After only a handful of games, Jon Cooper saw the signs of what was to come from Vladislav Namestnikov.
The Syracuse Crunch head coach watched the same progression in many of the rookies on the Calder Cup-winning Norfolk Admirals last year, whether they were Tampa Bay Lightning picks like Ondrej Palat and Richard Panik, or undrafted free agents like Tyler Johnson and Cory Conacher.
“Those guys that came in, felt out the league, learned it and after Christmas, took off,” Cooper said. “That’s where Vladdy would have been this year, but we’re just going to have to wait a few months for that to happen.”
This week we continue our Prospect of the Week award, an honor (virtually) given to one Tampa Bay Lightning prospect for their recent contributions on and off the ice.
This week’s winner made people remove their chapeaus and toss them onto a sheet of frozen water to delay a sporting match.
The Prospect of the Week for December 3 is … Cedric Paquette, center, Blainville-Boisbriand (QMJHL – Canada)
Paquette started the year off on the wrong foot when he would frequently retaliate to opposing players’ efforts to get under his skin. The final straw for the coaching staff was when the 6-1, 200-pound center took a bad penalty away from the play in the closing minutes of a tie game, resulting in an Armada loss. The team suspended Paquette for one game and removed his alternate captain’s letter from his jersey.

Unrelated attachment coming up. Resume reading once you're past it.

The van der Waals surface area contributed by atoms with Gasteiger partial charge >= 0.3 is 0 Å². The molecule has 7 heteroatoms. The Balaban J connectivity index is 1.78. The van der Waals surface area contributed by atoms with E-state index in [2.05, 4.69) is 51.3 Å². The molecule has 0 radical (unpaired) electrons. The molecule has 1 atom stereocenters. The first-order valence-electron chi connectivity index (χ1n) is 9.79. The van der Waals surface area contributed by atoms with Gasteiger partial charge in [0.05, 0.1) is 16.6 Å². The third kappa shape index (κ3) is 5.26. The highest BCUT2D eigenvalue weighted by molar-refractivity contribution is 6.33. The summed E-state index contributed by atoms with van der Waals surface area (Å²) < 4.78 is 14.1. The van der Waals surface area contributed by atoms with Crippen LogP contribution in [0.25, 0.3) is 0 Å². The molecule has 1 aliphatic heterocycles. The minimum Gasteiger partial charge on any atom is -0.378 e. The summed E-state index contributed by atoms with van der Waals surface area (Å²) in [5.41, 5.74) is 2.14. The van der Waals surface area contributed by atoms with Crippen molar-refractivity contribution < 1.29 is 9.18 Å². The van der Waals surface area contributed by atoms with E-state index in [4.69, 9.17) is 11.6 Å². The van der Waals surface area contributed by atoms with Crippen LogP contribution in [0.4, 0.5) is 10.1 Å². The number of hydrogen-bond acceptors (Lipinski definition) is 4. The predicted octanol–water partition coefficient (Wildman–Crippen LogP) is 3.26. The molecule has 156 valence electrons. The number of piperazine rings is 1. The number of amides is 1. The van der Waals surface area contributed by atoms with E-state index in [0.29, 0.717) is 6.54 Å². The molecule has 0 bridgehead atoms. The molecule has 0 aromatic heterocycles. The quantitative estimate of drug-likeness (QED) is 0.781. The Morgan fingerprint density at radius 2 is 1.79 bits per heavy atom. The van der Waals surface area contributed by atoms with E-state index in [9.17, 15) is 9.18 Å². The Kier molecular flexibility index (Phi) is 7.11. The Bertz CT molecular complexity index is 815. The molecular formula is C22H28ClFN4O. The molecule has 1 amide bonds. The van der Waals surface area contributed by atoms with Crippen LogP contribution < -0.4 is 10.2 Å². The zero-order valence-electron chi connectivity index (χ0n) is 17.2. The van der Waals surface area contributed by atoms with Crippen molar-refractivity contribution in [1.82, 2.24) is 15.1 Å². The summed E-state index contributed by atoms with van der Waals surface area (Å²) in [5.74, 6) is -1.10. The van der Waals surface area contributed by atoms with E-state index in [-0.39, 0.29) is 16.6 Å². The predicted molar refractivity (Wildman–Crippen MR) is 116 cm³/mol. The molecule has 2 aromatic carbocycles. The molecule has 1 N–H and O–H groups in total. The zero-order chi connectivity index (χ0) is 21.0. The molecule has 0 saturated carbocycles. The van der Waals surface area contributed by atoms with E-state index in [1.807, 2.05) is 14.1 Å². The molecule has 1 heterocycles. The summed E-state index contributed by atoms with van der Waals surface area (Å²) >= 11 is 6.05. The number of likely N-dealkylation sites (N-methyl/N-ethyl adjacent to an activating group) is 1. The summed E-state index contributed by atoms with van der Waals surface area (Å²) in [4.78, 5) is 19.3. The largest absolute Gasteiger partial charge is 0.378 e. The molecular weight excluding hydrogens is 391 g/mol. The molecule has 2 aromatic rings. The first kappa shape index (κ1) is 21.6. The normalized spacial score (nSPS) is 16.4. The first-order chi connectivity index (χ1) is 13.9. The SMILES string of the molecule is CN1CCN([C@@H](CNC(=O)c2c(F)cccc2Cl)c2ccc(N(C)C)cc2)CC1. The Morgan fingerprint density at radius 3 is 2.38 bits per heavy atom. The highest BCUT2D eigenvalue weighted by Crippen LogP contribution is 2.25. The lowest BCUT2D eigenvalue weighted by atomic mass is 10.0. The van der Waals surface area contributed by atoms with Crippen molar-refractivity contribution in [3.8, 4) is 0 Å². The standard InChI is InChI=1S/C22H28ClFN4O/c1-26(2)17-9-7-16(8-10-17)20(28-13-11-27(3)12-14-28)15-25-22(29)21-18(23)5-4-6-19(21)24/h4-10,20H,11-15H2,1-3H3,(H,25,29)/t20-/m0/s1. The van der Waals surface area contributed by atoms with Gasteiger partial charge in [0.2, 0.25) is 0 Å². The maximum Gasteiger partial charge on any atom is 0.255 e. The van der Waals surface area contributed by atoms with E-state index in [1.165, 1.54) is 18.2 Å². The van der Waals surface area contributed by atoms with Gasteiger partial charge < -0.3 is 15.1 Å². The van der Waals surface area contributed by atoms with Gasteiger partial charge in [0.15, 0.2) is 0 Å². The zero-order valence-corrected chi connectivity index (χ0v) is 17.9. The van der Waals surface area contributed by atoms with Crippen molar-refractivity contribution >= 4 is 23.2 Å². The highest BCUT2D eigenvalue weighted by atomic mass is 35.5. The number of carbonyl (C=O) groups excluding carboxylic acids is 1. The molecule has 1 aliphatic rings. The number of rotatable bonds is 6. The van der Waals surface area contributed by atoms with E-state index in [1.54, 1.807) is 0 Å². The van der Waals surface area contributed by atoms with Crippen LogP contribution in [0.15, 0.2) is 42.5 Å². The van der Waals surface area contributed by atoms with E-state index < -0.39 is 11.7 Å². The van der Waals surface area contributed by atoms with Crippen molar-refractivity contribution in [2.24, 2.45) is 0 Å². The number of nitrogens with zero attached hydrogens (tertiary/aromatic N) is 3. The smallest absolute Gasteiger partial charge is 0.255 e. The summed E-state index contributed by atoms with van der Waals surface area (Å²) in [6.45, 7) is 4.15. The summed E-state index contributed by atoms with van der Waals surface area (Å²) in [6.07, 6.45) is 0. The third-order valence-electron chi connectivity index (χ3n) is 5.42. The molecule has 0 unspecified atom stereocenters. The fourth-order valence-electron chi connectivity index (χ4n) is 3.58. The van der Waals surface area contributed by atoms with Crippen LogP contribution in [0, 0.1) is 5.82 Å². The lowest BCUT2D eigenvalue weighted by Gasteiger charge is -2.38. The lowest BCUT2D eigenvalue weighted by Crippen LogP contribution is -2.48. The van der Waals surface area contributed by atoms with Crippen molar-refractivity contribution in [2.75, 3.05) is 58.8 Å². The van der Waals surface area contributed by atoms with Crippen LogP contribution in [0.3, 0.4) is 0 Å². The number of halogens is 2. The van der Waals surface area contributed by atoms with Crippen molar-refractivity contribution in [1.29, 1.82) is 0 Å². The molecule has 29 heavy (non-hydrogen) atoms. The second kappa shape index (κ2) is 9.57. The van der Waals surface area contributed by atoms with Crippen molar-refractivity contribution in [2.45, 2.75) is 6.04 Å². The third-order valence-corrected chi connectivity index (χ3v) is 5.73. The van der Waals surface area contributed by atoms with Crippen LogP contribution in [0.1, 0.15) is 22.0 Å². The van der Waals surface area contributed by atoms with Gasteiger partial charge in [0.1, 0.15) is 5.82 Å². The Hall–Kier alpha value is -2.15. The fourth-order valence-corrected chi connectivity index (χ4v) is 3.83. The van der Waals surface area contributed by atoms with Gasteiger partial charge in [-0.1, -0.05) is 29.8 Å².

When Syracuse Crunch coach Jon Cooper looked at his defense at the beginning of the season, he saw seven players and a question mark.
Dmitry Korobov, set to play his first season in North America, was up against more than smaller ice surfaces and more physical play. The Belarusian had to deal with a language barrier, and due to the ongoing lockout, NHL-level competition – not only from the opposition, but to crack the Crunch lineup.
“We didn’t know what Dmitry was, and when we’re fully healthy with the eight guys, I don’t know if you can sit here and say who’s one through eight,” Cooper said. “We have a bunch of ones in their own way.”
We're now almost two months deep into the second NHL lockout in less than a decade. As difficult as it is to remember, though, hockey goes on. It goes on in small junior rinks in Canada and on campuses throughout the U.S. It goes on in the sporting halls of Sweden and Russia. And, it goes on in Syracuse, New York, where players on the cusp of making the highest level of hockey in the world patiently await the mere chance to make their case to play in the NHL. For those players, and in spite the cynical greed of the NHL's business wing, Bolt Prospects presents its 2012-2013 Preliminary Rankings.
We delayed the release of the rankings a few weeks when optimism ran high that hockey would be back after Thanksgiving, believing that perhaps an NHL training camp was in the cards for some of our prospects. But with the breakdown of talks between the commissioner and the NHLPA, it looks like a Lightning camp is far from imminent. So, we press forward, in spite of the setback.